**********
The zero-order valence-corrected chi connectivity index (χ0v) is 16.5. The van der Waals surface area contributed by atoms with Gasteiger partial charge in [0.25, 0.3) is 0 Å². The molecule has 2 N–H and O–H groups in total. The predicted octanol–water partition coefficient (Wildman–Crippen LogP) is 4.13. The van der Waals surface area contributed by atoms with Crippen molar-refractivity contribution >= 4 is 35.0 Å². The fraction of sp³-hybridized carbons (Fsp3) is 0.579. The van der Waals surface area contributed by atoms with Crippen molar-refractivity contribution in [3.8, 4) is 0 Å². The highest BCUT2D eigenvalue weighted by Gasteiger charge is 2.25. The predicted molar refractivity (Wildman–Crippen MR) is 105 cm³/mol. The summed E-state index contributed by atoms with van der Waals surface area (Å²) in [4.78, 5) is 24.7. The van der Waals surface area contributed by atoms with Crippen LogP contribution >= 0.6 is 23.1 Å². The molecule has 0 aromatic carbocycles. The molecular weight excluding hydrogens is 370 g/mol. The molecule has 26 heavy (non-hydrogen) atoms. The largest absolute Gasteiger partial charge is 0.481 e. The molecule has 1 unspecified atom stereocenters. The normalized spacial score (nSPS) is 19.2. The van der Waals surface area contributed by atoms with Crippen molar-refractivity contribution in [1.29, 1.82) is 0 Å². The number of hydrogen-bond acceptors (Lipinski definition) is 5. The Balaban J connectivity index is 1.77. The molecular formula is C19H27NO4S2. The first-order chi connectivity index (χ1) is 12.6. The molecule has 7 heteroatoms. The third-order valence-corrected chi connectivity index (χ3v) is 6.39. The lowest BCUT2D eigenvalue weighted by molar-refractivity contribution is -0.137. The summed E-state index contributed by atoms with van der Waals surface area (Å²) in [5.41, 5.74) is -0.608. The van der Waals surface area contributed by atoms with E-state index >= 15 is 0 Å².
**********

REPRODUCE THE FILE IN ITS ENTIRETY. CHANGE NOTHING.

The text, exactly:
The zero-order valence-corrected chi connectivity index (χ0v) is 16.5. The van der Waals surface area contributed by atoms with Gasteiger partial charge in [0.25, 0.3) is 0 Å². The molecule has 2 N–H and O–H groups in total. The predicted octanol–water partition coefficient (Wildman–Crippen LogP) is 4.13. The van der Waals surface area contributed by atoms with Crippen molar-refractivity contribution >= 4 is 35.0 Å². The fraction of sp³-hybridized carbons (Fsp3) is 0.579. The van der Waals surface area contributed by atoms with Crippen molar-refractivity contribution in [3.8, 4) is 0 Å². The highest BCUT2D eigenvalue weighted by Gasteiger charge is 2.25. The predicted molar refractivity (Wildman–Crippen MR) is 105 cm³/mol. The summed E-state index contributed by atoms with van der Waals surface area (Å²) in [4.78, 5) is 24.7. The van der Waals surface area contributed by atoms with Crippen LogP contribution >= 0.6 is 23.1 Å². The molecule has 0 aromatic carbocycles. The molecular weight excluding hydrogens is 370 g/mol. The molecule has 26 heavy (non-hydrogen) atoms. The largest absolute Gasteiger partial charge is 0.481 e. The molecule has 1 unspecified atom stereocenters. The normalized spacial score (nSPS) is 19.2. The van der Waals surface area contributed by atoms with Crippen molar-refractivity contribution in [1.29, 1.82) is 0 Å². The number of hydrogen-bond acceptors (Lipinski definition) is 5. The Balaban J connectivity index is 1.77. The molecular formula is C19H27NO4S2. The first-order chi connectivity index (χ1) is 12.6. The molecule has 7 heteroatoms. The third-order valence-corrected chi connectivity index (χ3v) is 6.39. The lowest BCUT2D eigenvalue weighted by molar-refractivity contribution is -0.137. The summed E-state index contributed by atoms with van der Waals surface area (Å²) in [5.41, 5.74) is -0.608. The van der Waals surface area contributed by atoms with E-state index >= 15 is 0 Å².